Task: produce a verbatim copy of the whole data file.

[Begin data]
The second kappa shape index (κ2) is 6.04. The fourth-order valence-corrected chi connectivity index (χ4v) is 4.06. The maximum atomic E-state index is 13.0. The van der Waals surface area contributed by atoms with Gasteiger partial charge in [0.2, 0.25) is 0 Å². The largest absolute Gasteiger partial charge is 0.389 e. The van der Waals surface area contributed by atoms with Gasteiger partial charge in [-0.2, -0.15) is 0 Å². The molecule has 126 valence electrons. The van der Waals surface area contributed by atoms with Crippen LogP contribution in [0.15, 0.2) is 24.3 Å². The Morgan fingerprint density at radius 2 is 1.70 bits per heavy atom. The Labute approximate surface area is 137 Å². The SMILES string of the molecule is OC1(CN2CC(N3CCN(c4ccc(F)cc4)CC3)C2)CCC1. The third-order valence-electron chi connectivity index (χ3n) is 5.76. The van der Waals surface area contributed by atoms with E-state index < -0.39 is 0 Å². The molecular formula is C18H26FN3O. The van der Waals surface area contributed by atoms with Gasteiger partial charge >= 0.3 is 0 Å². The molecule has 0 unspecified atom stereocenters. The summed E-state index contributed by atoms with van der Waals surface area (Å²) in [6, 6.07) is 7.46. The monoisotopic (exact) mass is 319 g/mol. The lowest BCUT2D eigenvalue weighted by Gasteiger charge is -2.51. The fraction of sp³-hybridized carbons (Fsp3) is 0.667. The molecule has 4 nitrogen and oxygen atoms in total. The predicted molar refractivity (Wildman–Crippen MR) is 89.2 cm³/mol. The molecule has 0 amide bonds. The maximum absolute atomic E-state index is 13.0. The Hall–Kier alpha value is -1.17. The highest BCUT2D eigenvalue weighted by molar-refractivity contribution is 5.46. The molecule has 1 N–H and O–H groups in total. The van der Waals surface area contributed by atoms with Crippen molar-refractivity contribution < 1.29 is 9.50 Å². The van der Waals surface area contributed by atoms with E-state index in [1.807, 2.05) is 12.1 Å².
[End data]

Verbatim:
The second kappa shape index (κ2) is 6.04. The fourth-order valence-corrected chi connectivity index (χ4v) is 4.06. The maximum atomic E-state index is 13.0. The van der Waals surface area contributed by atoms with Gasteiger partial charge in [0.2, 0.25) is 0 Å². The largest absolute Gasteiger partial charge is 0.389 e. The van der Waals surface area contributed by atoms with Gasteiger partial charge in [-0.2, -0.15) is 0 Å². The molecule has 126 valence electrons. The van der Waals surface area contributed by atoms with Crippen LogP contribution in [0.15, 0.2) is 24.3 Å². The Morgan fingerprint density at radius 2 is 1.70 bits per heavy atom. The Labute approximate surface area is 137 Å². The SMILES string of the molecule is OC1(CN2CC(N3CCN(c4ccc(F)cc4)CC3)C2)CCC1. The third-order valence-electron chi connectivity index (χ3n) is 5.76. The van der Waals surface area contributed by atoms with E-state index < -0.39 is 0 Å². The molecular formula is C18H26FN3O. The van der Waals surface area contributed by atoms with Gasteiger partial charge >= 0.3 is 0 Å². The molecule has 0 unspecified atom stereocenters. The summed E-state index contributed by atoms with van der Waals surface area (Å²) in [6, 6.07) is 7.46. The monoisotopic (exact) mass is 319 g/mol. The lowest BCUT2D eigenvalue weighted by Gasteiger charge is -2.51. The fraction of sp³-hybridized carbons (Fsp3) is 0.667. The molecule has 4 nitrogen and oxygen atoms in total. The predicted molar refractivity (Wildman–Crippen MR) is 89.2 cm³/mol. The molecule has 0 amide bonds. The maximum absolute atomic E-state index is 13.0. The Hall–Kier alpha value is -1.17. The highest BCUT2D eigenvalue weighted by molar-refractivity contribution is 5.46. The molecule has 1 N–H and O–H groups in total. The van der Waals surface area contributed by atoms with Crippen molar-refractivity contribution < 1.29 is 9.50 Å². The van der Waals surface area contributed by atoms with E-state index in [1.807, 2.05) is 12.1 Å².